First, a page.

Biotechnology—For the first time, the agreement specifically addresses agricultural biotechnology – including new technologies such as gene editing – to support innovation and reduce trade-distorting policies.

Geographical Indications—The agreement institutes a more rigorous process for establishing geographical indicators and lays out additional factors to be considered in determining whether a term is a common name.

Sanitary/Phytosanitary Measures—The three countries agree to strengthen disciplines for science-based measures that protect human, animal, and plant health while improving the flow of trade.

Poultry and Eggs—U.S. poultry producers will have expanded access to Canada for chicken, turkey, and eggs.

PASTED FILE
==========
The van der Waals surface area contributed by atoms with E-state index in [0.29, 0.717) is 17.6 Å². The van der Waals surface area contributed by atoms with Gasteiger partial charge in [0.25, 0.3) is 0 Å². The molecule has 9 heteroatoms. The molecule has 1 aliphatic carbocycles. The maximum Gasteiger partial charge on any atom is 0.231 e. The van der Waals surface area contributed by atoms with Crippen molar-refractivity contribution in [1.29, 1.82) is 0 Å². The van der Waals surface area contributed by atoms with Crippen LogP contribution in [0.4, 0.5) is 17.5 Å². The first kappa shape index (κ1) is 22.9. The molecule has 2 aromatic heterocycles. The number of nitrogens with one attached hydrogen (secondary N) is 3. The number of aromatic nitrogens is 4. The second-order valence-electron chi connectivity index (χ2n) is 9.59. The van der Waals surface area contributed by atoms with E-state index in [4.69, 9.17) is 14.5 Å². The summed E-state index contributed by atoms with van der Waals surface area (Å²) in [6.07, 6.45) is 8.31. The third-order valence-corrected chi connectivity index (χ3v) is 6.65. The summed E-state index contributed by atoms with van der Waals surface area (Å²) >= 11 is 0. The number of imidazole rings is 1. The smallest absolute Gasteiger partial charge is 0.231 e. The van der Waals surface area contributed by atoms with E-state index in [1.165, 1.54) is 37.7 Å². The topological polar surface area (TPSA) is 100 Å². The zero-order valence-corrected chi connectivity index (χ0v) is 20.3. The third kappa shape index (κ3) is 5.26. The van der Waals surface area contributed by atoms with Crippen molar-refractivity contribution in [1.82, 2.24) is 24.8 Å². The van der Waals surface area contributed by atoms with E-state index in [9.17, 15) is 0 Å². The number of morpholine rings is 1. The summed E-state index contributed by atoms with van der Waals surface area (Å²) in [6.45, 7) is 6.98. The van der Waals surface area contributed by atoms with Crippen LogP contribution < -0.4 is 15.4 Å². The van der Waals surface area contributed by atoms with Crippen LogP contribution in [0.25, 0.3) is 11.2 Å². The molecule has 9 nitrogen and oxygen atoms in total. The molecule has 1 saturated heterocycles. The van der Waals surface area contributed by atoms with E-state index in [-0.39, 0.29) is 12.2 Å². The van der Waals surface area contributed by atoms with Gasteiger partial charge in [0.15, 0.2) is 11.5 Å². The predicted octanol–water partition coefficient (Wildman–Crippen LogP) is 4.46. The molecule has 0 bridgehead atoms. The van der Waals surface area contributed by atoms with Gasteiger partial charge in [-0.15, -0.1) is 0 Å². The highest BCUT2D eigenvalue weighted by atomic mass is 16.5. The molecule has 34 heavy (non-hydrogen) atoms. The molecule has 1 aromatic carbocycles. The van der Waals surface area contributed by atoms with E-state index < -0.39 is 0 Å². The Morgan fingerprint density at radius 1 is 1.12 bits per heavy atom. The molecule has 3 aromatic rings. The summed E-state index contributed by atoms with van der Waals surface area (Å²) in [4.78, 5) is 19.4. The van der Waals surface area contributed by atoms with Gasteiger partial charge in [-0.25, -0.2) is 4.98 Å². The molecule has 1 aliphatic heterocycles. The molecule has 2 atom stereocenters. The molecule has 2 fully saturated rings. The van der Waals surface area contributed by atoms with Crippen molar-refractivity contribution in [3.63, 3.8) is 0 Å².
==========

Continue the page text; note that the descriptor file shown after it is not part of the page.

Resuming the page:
Wheat—Canada agrees to terminate its discriminatory wheat grading system, enabling U.S. growers to be more competitive.

Wine and Spirits—The three countries agree to avoid technical barriers to trade through non-discrimination and transparency regarding sale, distribution, labeling, and certification of wine and distilled spirits.

What's the hold up?

Trump and the leaders of Mexico and Canada signed the deal late last year, but Congress has yet to approve the agreement. Trump has blamed House Speaker Nancy Pelosi for the delay, arguing she was holding it up under orders from labor unions.

The new trade agreement included some policies embraced by Democrats, including stronger labor standards and environmental provisions. Yet labor groups and other critics complained those provisions didn’t go far enough and that the new agreement did not include sufficient mechanisms to enforce the new requirements.

When House Democrats regained the majority in January, Pelosi and other Democratic leaders began negotiations with the Trump administration to revise the trade pact to address those concerns.